Trayvon Wasn’t the First: Sanford’s Black Problem
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Not guilty.

As I stood in the Seminole County courtroom in Sanford, Fla. Saturday night and heard the two words that set George Zimmerman free, I felt extreme sadness, disappointment and anger. I stood there—silent and numb—while Zimmerman, his family and his lawyers hugged, shook hands, high-fived and cried celebratory tears.

As the world knows by now, Zimmerman was acquitted of second-degree murder and manslaughter after fatally shooting Trayvon Martin, an unarmed Black teenager whose only crime was buying Skittles.

Today, Zimmerman is a free man—and can even reclaim the gun that he used to commit murder.

I wasn’t surprised by the verdict. I was born and raised in Sanford, a city of 54,000 people north of Orlando. For many years, an invisible line separated Black and White, rich and poor. I grew up in Midway, a low-income Black neighborhood, and was reminded daily, in small ways and big, that I was different and destined for a life of poverty, fatherless children and low wage jobs. It was unspoken, but there were parts of town where Blacks didn’t go, where we knew we didn’t belong. My grandmother labored 12-hour days in the orange groves. My mother had to drop out of high school after she got pregnant with me at age 16. It is a story so clichéd among Black folks in the South that it is worn and frayed from the telling.

The shooting exposed Sanford’s racist history and the years of mistreatment and mistrust by the mostly White police department in the Black community. Two days after Trayvon was killed, my mom called to tell me about the unarmed Black teen and how he was fatally shot by a “White” man—as residents believed—and how the police had not made an arrest. I had heard similar stories over the years. In Sanford, the Black community, like many around the country, grappled with drugs and crime and teenagers who felt life had nothing more to offer them than a one-way ticket to an early grave or prison. “That’s terrible,” I said, before adding cynically, “But next week, people will have moved on and forgotten about it.”

“No,” my mother said firmly. “This time it’s different.” As it turns out, she was right.

I was in the courtroom from the first days of jury selection until the verdict was announced. On the first day of jury selection, I saw Sybrina Fulton in the ladies room. “How are you?” I asked her. It seemed like an odd question but I really wanted to know. “I’m here,” she responded. So was I. To bear witness, to support and to pray that she would get justice for her son.

I had been a journalist for more than 20 years, but this was my first time covering a trial. Even so, I knew something was terribly wrong during jury selection when a White woman in her 50s said that Trayvon Martin would have never been shot and killed if he hadn’t been suspended from school. She was chosen for the jury. I watched as a blond woman in her 30s seemed to flirt with defense attorney Mark O’Mara. She also was chosen. From the beginning I wondered, “Will this group of mostly middle-aged White women really understand the life, the challenges, the fears of a 17-year-old Black boy?”

The Black community in Sanford was worried too. They knew of the countless other young Black boys who had been killed with little attention or concern from city officials. They knew about Justin Collision, the White son of a Sanford police lieutenant who two years ago was caught on video suckerpunching a Black homeless man outside of a bar. He was arrested a month after the attack and later received probation. At a local church, the head of the Central Florida NAACP told a crowd about the death threats that he’d received. One anonymous caller told him, he said, Black folks in Sanford needed to just “sit down and shut up!”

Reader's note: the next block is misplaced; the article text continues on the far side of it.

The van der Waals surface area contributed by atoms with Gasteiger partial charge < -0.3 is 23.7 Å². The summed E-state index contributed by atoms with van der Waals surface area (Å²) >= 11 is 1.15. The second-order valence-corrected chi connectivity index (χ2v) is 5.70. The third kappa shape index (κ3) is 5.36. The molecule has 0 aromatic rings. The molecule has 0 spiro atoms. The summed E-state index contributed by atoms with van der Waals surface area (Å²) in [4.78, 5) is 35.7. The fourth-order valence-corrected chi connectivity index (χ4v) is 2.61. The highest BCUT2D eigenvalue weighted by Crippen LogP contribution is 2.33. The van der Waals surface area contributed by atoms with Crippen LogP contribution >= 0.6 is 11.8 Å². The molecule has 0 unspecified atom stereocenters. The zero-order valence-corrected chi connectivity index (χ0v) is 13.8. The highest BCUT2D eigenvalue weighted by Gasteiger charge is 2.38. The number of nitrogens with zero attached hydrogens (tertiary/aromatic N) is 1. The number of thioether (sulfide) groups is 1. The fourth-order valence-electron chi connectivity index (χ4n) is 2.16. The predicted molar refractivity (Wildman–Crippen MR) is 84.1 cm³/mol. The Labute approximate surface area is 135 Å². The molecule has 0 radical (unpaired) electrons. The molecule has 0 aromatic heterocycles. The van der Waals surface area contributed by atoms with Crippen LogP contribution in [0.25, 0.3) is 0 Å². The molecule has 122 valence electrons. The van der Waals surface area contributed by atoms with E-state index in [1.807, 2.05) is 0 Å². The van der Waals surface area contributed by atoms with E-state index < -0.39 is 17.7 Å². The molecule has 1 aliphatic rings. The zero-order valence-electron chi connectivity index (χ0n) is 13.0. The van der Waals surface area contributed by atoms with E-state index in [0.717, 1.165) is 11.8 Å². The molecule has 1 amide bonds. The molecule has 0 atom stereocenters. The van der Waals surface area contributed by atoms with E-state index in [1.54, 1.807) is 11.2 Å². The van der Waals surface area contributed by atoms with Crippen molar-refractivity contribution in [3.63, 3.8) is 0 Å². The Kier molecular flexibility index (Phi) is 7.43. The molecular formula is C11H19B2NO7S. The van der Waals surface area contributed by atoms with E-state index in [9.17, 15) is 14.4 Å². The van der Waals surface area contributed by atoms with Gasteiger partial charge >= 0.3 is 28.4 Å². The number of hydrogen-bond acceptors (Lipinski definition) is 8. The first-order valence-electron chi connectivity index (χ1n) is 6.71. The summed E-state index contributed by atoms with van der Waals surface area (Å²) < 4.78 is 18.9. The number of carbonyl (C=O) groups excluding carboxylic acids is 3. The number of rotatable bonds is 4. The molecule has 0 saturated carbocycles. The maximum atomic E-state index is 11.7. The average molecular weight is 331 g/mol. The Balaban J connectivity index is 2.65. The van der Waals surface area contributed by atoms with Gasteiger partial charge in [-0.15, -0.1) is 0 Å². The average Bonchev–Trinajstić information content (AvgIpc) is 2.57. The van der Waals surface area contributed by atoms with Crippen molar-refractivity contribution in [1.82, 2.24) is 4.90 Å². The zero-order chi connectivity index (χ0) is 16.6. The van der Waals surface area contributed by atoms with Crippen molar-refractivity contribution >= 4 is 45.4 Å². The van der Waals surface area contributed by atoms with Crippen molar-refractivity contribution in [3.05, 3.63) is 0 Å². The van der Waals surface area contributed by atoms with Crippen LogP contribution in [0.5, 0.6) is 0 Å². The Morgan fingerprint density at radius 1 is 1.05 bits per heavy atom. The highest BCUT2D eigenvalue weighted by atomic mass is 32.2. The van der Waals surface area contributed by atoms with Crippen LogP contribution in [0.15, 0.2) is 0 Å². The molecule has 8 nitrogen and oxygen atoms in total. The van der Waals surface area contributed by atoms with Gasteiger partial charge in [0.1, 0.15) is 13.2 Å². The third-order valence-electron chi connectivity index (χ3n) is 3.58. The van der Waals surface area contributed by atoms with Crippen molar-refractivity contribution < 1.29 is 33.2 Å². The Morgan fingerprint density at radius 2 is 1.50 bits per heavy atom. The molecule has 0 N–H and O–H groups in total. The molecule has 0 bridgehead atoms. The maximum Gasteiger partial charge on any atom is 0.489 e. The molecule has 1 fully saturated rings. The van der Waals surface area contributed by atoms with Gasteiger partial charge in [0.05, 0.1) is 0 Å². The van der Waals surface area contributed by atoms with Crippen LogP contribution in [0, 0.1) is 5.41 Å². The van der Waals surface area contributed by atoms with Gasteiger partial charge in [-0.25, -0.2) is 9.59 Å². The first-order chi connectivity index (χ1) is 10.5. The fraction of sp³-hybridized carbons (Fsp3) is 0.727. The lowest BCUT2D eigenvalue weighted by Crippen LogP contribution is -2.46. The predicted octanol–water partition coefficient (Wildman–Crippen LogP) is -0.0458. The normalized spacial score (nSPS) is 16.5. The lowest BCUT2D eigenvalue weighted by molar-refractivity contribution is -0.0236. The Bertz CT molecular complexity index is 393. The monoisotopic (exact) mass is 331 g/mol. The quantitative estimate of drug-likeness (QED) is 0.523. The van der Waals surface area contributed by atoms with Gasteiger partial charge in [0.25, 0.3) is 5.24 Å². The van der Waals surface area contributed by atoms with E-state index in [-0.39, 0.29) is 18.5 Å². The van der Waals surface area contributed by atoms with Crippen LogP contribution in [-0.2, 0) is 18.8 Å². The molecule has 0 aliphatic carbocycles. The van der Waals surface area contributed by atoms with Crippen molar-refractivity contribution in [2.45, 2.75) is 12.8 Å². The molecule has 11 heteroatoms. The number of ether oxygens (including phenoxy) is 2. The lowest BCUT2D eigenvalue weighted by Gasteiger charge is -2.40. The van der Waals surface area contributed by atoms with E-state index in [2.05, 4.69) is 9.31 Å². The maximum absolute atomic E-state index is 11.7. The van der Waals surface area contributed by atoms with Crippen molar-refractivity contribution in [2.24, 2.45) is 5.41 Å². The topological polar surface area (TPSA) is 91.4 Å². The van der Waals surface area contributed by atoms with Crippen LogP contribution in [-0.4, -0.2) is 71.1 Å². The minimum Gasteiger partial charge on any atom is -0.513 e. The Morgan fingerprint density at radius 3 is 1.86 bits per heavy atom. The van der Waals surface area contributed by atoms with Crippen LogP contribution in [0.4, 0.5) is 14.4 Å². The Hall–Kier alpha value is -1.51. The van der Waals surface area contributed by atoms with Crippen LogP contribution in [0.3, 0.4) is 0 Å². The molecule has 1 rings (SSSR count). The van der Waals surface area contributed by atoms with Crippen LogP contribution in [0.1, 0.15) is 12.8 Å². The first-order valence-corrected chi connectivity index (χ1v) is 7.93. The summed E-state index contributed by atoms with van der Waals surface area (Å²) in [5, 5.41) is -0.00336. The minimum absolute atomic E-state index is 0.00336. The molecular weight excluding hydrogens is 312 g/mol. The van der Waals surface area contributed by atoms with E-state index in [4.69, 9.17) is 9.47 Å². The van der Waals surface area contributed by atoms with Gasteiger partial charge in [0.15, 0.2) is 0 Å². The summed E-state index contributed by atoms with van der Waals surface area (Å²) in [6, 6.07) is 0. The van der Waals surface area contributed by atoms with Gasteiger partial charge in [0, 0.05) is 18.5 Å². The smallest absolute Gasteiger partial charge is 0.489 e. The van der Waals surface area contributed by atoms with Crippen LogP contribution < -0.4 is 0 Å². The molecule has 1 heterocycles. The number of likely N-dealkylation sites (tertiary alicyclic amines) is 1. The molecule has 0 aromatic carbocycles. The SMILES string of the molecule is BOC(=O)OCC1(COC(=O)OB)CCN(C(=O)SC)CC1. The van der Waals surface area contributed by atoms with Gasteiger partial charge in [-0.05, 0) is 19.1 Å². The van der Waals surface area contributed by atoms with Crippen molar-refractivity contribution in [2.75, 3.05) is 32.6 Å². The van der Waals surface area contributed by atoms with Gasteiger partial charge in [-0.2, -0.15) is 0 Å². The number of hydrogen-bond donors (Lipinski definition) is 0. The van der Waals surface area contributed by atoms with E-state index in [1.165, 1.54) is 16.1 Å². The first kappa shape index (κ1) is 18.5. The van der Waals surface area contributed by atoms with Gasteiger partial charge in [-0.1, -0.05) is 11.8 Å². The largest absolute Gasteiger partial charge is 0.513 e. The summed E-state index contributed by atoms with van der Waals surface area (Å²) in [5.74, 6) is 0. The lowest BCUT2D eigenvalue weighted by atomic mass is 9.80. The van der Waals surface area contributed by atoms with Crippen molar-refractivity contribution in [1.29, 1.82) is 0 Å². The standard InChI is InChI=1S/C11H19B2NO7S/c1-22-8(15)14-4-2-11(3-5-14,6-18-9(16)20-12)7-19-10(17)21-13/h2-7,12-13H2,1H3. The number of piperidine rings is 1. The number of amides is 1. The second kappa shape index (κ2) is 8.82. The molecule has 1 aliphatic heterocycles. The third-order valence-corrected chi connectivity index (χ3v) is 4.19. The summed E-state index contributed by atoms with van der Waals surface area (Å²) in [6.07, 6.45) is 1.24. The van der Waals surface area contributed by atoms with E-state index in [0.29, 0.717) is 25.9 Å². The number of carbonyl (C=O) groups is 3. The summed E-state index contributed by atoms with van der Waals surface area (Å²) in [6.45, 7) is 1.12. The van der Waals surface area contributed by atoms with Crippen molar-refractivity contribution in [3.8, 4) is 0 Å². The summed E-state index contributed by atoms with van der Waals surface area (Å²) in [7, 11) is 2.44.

Insidious, unspoken, ingrained, indestructible. That was—and remains—the racism that still exists in Sanford.

After the verdict, some of Sanford’s Black residents went to church and prayed; others went to the streets and protested. The city became like a police state. Police officers stood on guard at local restaurants, convenience stores and gas stations. I wondered, who were they protecting the stores from? At a local Wal-Mart, I watched as a White woman nervously purchased three different types of bullets. Whom was she protecting herself from? I asked myself, hoping that it wasn’t someone who looked like me. If she saw me walking in her neighborhood would she care that I graduated with honors from the local high school? Or that I worked a full-time job while attending college? Or that I had a master’s degree from one of the top-ranking universities in the country? Or that I had a successful career as a magazine editor? Probably not. She would see my skin and make assumptions. Maybe the same kind of assumptions that killed Trayvon Martin.

I admit I feel betrayed by my hometown, but I take comfort in the fact that the city of Sanford has learned some hard lessons and is taking steps to heal and improve race relations. Since he took office in April, months after Trayvon’s killing, Police Chief Cecil Smith, who is Black, has implemented programs to help mend relations between the police and the community. Every Thursday, Smith and a dozen police officers go door-to-door in different neighborhoods, meeting the residents and listening to their concerns. At a recent prayer service, Smith thanked the community for keeping the peace. “We still have struggles,” he admitted. “But we are at the forefront of making all of these changes, not just in Sanford, but all around the world.”

Change. That’s the challenge for Sanford and I hope those changes will be what defines this tragic time in its history. It’s the most that the city can do to honor the memory of Trayvon Martin.

Veronica Byrd is a former features editor at Essence. She is currently a writer who lives near Miami.